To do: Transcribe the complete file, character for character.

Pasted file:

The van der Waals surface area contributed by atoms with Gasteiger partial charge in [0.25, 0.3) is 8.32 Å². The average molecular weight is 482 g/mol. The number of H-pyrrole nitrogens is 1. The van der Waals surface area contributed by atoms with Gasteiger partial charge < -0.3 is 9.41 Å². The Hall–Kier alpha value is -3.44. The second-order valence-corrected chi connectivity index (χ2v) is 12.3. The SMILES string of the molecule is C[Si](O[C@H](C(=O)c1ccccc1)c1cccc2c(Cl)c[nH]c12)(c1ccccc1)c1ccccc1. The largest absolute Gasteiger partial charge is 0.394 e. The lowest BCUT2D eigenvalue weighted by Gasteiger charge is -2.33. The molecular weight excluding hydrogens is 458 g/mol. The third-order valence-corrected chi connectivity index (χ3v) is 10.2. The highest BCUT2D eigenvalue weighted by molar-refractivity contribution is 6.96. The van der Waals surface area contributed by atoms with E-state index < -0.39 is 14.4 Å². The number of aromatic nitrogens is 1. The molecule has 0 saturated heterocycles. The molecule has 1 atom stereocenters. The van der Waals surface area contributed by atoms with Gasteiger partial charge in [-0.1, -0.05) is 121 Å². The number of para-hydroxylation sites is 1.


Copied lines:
The van der Waals surface area contributed by atoms with Gasteiger partial charge in [0.25, 0.3) is 8.32 Å². The average molecular weight is 482 g/mol. The number of H-pyrrole nitrogens is 1. The van der Waals surface area contributed by atoms with Gasteiger partial charge < -0.3 is 9.41 Å². The Hall–Kier alpha value is -3.44. The second-order valence-corrected chi connectivity index (χ2v) is 12.3. The SMILES string of the molecule is C[Si](O[C@H](C(=O)c1ccccc1)c1cccc2c(Cl)c[nH]c12)(c1ccccc1)c1ccccc1. The largest absolute Gasteiger partial charge is 0.394 e. The lowest BCUT2D eigenvalue weighted by Gasteiger charge is -2.33. The molecular weight excluding hydrogens is 458 g/mol. The third-order valence-corrected chi connectivity index (χ3v) is 10.2. The highest BCUT2D eigenvalue weighted by molar-refractivity contribution is 6.96. The van der Waals surface area contributed by atoms with E-state index < -0.39 is 14.4 Å². The number of aromatic nitrogens is 1. The molecule has 0 saturated heterocycles. The molecule has 1 atom stereocenters. The van der Waals surface area contributed by atoms with Gasteiger partial charge in [-0.1, -0.05) is 121 Å². The number of para-hydroxylation sites is 1.